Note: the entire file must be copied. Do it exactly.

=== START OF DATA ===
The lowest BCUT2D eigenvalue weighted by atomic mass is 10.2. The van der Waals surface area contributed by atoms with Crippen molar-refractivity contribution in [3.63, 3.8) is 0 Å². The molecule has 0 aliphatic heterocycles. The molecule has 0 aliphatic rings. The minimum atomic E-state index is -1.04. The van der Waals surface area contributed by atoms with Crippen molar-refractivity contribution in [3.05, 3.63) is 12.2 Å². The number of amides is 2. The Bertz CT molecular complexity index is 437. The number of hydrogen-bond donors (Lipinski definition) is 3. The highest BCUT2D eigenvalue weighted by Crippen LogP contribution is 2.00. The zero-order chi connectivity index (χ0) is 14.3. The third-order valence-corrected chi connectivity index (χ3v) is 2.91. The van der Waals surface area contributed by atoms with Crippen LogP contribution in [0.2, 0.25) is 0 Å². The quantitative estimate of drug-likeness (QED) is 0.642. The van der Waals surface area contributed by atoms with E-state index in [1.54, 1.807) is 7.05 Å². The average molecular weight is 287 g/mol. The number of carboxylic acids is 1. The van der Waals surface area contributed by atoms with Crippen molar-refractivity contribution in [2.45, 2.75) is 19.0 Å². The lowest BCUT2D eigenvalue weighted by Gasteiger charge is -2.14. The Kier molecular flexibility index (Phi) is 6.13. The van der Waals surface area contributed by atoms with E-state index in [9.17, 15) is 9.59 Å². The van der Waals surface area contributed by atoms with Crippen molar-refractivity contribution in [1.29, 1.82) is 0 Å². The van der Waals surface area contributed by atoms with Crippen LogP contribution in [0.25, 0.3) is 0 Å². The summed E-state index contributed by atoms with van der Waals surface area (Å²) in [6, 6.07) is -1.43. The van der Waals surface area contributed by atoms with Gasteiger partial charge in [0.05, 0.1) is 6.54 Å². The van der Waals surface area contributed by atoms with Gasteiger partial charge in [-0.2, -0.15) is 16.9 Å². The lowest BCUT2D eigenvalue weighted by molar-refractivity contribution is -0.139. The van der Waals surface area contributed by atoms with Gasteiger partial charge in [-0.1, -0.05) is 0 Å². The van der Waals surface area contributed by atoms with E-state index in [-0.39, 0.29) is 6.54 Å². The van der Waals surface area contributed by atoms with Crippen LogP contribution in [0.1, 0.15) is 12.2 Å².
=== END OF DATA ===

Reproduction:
The lowest BCUT2D eigenvalue weighted by atomic mass is 10.2. The van der Waals surface area contributed by atoms with Crippen molar-refractivity contribution in [3.63, 3.8) is 0 Å². The molecule has 0 aliphatic heterocycles. The molecule has 0 aliphatic rings. The minimum atomic E-state index is -1.04. The van der Waals surface area contributed by atoms with Crippen molar-refractivity contribution in [3.05, 3.63) is 12.2 Å². The number of amides is 2. The Bertz CT molecular complexity index is 437. The number of hydrogen-bond donors (Lipinski definition) is 3. The highest BCUT2D eigenvalue weighted by Crippen LogP contribution is 2.00. The zero-order chi connectivity index (χ0) is 14.3. The third-order valence-corrected chi connectivity index (χ3v) is 2.91. The van der Waals surface area contributed by atoms with Crippen LogP contribution in [0.2, 0.25) is 0 Å². The quantitative estimate of drug-likeness (QED) is 0.642. The van der Waals surface area contributed by atoms with E-state index in [1.54, 1.807) is 7.05 Å². The average molecular weight is 287 g/mol. The number of carboxylic acids is 1. The van der Waals surface area contributed by atoms with Crippen molar-refractivity contribution in [2.45, 2.75) is 19.0 Å². The lowest BCUT2D eigenvalue weighted by Gasteiger charge is -2.14. The Kier molecular flexibility index (Phi) is 6.13. The van der Waals surface area contributed by atoms with E-state index in [9.17, 15) is 9.59 Å². The van der Waals surface area contributed by atoms with Crippen molar-refractivity contribution in [1.29, 1.82) is 0 Å². The van der Waals surface area contributed by atoms with Crippen LogP contribution in [0.25, 0.3) is 0 Å². The summed E-state index contributed by atoms with van der Waals surface area (Å²) in [6, 6.07) is -1.43. The van der Waals surface area contributed by atoms with Gasteiger partial charge in [0.05, 0.1) is 6.54 Å². The van der Waals surface area contributed by atoms with Gasteiger partial charge in [-0.2, -0.15) is 16.9 Å². The lowest BCUT2D eigenvalue weighted by molar-refractivity contribution is -0.139. The van der Waals surface area contributed by atoms with Gasteiger partial charge in [-0.1, -0.05) is 0 Å². The van der Waals surface area contributed by atoms with E-state index in [-0.39, 0.29) is 6.54 Å². The van der Waals surface area contributed by atoms with Crippen LogP contribution in [0.1, 0.15) is 12.2 Å².